Media Guide

Media Guide

Got a news story affecting people with disabilities or accessibility? We’re your resource reporters.  

We’re responsive, knowledgeable and easy to work with.  Just ask Fox6, Today’s TMJ4, WISN Channel 12, CBS58, Milwaukee Journal Sentinel, The Business Journal, BizTimes, OnMilwaukee.Com and many more media sources.  We strive to be your FIRST call related to issues impacting people with disabilities or accessibility in your story development.

Our Expertise:  We serve people with different disabilities who we know are willing to be interviewed.  We have media-trained staff experts in these areas:
  • Community-based long-term care (in-home care, Medicaid programs affecting people with disabilities)
  • Disability and Employment/Hiring Issues
  • The Americans with Disabilities Act (ADA) – consultants who work on physical and programmatic access and know the law
  • Reasonable Accommodations at work or in the community
  • Accessible Voting
  • Accessible Parking
  • Accessible Travel
  • Hospitality and accommodations including restaurants, hotels, public venues
  • Snow removal and accessible paths of travel.
  • Transportation issues affecting people with disabilities
  • Affordable, accessible housing issues
  • Assistive technology devices helping people with disabilities to work, attend school or function in the community (from wheelchairs to apps)
  • Kids with disabilities and issues that affect them
  • Adaptive DUET bikes for kids and adults with disabilities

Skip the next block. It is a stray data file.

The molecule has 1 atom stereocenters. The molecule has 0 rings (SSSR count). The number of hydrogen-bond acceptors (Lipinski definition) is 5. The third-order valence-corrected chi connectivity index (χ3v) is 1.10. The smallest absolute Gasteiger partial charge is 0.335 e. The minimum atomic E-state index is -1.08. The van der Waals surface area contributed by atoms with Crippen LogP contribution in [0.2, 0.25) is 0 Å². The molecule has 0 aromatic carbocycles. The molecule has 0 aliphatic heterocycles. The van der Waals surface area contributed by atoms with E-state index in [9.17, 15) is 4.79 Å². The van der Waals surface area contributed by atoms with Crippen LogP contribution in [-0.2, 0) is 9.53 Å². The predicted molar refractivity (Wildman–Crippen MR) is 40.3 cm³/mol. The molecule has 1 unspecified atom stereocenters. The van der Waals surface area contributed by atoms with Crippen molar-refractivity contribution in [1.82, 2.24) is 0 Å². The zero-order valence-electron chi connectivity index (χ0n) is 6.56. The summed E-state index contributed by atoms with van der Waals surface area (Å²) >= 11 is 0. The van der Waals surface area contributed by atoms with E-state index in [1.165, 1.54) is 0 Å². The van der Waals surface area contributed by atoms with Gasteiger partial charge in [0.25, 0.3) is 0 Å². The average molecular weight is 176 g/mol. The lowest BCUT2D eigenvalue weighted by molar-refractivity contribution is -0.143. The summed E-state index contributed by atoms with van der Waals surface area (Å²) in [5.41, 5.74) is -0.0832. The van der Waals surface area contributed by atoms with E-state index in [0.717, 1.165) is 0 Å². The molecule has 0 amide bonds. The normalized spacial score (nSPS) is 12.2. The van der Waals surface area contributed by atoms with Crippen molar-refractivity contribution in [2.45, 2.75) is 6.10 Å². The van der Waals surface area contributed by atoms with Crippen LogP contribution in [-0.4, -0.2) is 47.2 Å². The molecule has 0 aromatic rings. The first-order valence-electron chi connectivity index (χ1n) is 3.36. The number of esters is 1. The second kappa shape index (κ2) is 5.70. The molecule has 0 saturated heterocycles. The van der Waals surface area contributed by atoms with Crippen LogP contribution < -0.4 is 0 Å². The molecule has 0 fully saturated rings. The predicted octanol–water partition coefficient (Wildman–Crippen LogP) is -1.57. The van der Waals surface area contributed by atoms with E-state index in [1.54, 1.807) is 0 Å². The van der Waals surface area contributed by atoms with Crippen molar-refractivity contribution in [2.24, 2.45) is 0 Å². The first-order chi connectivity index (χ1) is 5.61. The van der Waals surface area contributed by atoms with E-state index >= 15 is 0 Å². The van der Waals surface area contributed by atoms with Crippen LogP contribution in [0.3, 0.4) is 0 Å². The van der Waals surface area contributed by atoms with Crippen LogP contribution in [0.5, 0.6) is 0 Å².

• Nonprofit leadership, social media, marketing, funding
If we can’t help you, we’ll give you someone who can. We also help with social media promotion if desired, prior to a story/segment running and share links after stories run on our profiles to share y/our work.

Myra Sanchick at 414-226-8334 V/Relay

IndependenceFirst Style Guide

Pet Peeves - Please Don't Say or Write

  • “Confined to a wheelchair” or “wheelchair-bound” in your reporting.  Instead, use “(Name) uses a wheelchair.”  A wheelchair is a tool that  allows people with disabilities to be mobile and independent rather than stationary and limited in their movement.
  • Someone was “stricken with (disability)”, “crippled with (disability)” or “handicapped.”  When disability is acquired, it is a significant change in one’s self concept but many people with disabilities live long successful lives despite their disability, and choose not to be defined by it. Appropriate language describing disability helps to promote inclusive thinking and independent living.
  • The “R-Word” <link to> – rather use “person with an intellectual disability.” It is never a funny term or joke.
  • “Handicapped parking” rather, “accessible parking” is preferred.
Want Disability Statistics, Appropriate APA Style Disability Reporting Language Tips, Etiquette when interviewing people with disabilities? 

National Center for Disability & Journalism

ADA & Accessibility

Disability Statistics & Federal Programs

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